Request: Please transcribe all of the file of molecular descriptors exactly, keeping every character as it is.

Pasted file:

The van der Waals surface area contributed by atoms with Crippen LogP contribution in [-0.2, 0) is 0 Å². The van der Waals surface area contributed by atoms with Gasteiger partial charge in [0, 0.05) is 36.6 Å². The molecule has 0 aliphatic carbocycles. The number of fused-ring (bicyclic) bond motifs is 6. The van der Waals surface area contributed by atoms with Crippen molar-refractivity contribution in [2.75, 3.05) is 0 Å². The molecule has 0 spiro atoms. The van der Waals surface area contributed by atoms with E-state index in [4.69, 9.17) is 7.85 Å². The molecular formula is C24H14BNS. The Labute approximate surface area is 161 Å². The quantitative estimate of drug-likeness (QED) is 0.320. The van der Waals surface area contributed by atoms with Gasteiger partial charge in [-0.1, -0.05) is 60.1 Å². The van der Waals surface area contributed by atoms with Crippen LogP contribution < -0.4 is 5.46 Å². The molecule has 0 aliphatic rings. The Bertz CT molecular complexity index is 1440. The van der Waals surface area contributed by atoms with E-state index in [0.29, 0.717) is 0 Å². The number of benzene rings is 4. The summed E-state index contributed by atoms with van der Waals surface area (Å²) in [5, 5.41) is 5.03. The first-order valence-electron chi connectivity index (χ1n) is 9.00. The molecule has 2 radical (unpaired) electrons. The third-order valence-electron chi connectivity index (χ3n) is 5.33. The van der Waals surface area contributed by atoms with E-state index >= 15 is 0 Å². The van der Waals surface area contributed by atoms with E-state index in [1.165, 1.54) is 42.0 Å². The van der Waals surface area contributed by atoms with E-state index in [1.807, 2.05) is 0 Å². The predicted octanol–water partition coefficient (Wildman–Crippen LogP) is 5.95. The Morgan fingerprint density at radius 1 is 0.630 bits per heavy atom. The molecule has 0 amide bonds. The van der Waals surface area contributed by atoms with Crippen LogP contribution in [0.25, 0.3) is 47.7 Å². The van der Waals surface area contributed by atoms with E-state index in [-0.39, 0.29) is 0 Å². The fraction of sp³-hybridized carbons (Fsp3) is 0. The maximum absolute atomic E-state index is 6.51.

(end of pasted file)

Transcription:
The van der Waals surface area contributed by atoms with Crippen LogP contribution in [-0.2, 0) is 0 Å². The van der Waals surface area contributed by atoms with Gasteiger partial charge in [0, 0.05) is 36.6 Å². The molecule has 0 aliphatic carbocycles. The number of fused-ring (bicyclic) bond motifs is 6. The van der Waals surface area contributed by atoms with Crippen molar-refractivity contribution in [2.75, 3.05) is 0 Å². The molecule has 0 spiro atoms. The van der Waals surface area contributed by atoms with E-state index in [4.69, 9.17) is 7.85 Å². The molecular formula is C24H14BNS. The Labute approximate surface area is 161 Å². The quantitative estimate of drug-likeness (QED) is 0.320. The van der Waals surface area contributed by atoms with Gasteiger partial charge in [-0.1, -0.05) is 60.1 Å². The van der Waals surface area contributed by atoms with Crippen LogP contribution < -0.4 is 5.46 Å². The molecule has 0 aliphatic rings. The Bertz CT molecular complexity index is 1440. The van der Waals surface area contributed by atoms with E-state index in [0.29, 0.717) is 0 Å². The number of benzene rings is 4. The summed E-state index contributed by atoms with van der Waals surface area (Å²) in [5, 5.41) is 5.03. The first-order valence-electron chi connectivity index (χ1n) is 9.00. The molecule has 2 radical (unpaired) electrons. The third-order valence-electron chi connectivity index (χ3n) is 5.33. The van der Waals surface area contributed by atoms with E-state index >= 15 is 0 Å². The van der Waals surface area contributed by atoms with E-state index in [1.165, 1.54) is 42.0 Å². The van der Waals surface area contributed by atoms with E-state index in [1.807, 2.05) is 0 Å². The predicted octanol–water partition coefficient (Wildman–Crippen LogP) is 5.95. The Morgan fingerprint density at radius 1 is 0.630 bits per heavy atom. The molecule has 0 amide bonds. The van der Waals surface area contributed by atoms with Crippen LogP contribution in [0.25, 0.3) is 47.7 Å². The van der Waals surface area contributed by atoms with E-state index in [-0.39, 0.29) is 0 Å². The fraction of sp³-hybridized carbons (Fsp3) is 0. The maximum absolute atomic E-state index is 6.51.